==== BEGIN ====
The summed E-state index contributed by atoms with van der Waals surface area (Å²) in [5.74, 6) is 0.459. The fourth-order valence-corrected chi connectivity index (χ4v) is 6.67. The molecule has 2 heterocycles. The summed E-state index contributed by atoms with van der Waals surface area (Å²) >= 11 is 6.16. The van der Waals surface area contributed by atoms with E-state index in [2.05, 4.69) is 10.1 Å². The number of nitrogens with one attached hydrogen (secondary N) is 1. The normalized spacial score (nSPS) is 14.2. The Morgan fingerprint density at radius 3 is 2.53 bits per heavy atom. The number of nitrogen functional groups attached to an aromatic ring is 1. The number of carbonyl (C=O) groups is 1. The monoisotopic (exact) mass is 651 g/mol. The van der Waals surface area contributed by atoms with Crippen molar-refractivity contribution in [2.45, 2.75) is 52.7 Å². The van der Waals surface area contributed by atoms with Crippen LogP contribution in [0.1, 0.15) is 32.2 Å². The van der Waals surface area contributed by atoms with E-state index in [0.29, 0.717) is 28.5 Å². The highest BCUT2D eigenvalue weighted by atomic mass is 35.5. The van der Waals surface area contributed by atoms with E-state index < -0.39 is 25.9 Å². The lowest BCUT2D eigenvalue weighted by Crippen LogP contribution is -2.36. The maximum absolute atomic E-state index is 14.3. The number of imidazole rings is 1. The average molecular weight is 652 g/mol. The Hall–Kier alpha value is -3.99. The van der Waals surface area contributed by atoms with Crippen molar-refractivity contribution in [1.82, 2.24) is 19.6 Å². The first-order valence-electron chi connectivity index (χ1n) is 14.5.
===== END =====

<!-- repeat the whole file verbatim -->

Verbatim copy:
The summed E-state index contributed by atoms with van der Waals surface area (Å²) in [5.74, 6) is 0.459. The fourth-order valence-corrected chi connectivity index (χ4v) is 6.67. The molecule has 2 heterocycles. The summed E-state index contributed by atoms with van der Waals surface area (Å²) >= 11 is 6.16. The van der Waals surface area contributed by atoms with E-state index in [2.05, 4.69) is 10.1 Å². The number of nitrogens with one attached hydrogen (secondary N) is 1. The normalized spacial score (nSPS) is 14.2. The Morgan fingerprint density at radius 3 is 2.53 bits per heavy atom. The number of nitrogen functional groups attached to an aromatic ring is 1. The number of carbonyl (C=O) groups is 1. The monoisotopic (exact) mass is 651 g/mol. The van der Waals surface area contributed by atoms with Crippen molar-refractivity contribution in [2.45, 2.75) is 52.7 Å². The van der Waals surface area contributed by atoms with Crippen LogP contribution in [0.1, 0.15) is 32.2 Å². The van der Waals surface area contributed by atoms with E-state index in [0.29, 0.717) is 28.5 Å². The highest BCUT2D eigenvalue weighted by atomic mass is 35.5. The van der Waals surface area contributed by atoms with E-state index < -0.39 is 25.9 Å². The lowest BCUT2D eigenvalue weighted by Crippen LogP contribution is -2.36. The maximum absolute atomic E-state index is 14.3. The number of imidazole rings is 1. The average molecular weight is 652 g/mol. The Hall–Kier alpha value is -3.99. The van der Waals surface area contributed by atoms with Crippen molar-refractivity contribution in [1.82, 2.24) is 19.6 Å². The first-order valence-electron chi connectivity index (χ1n) is 14.5.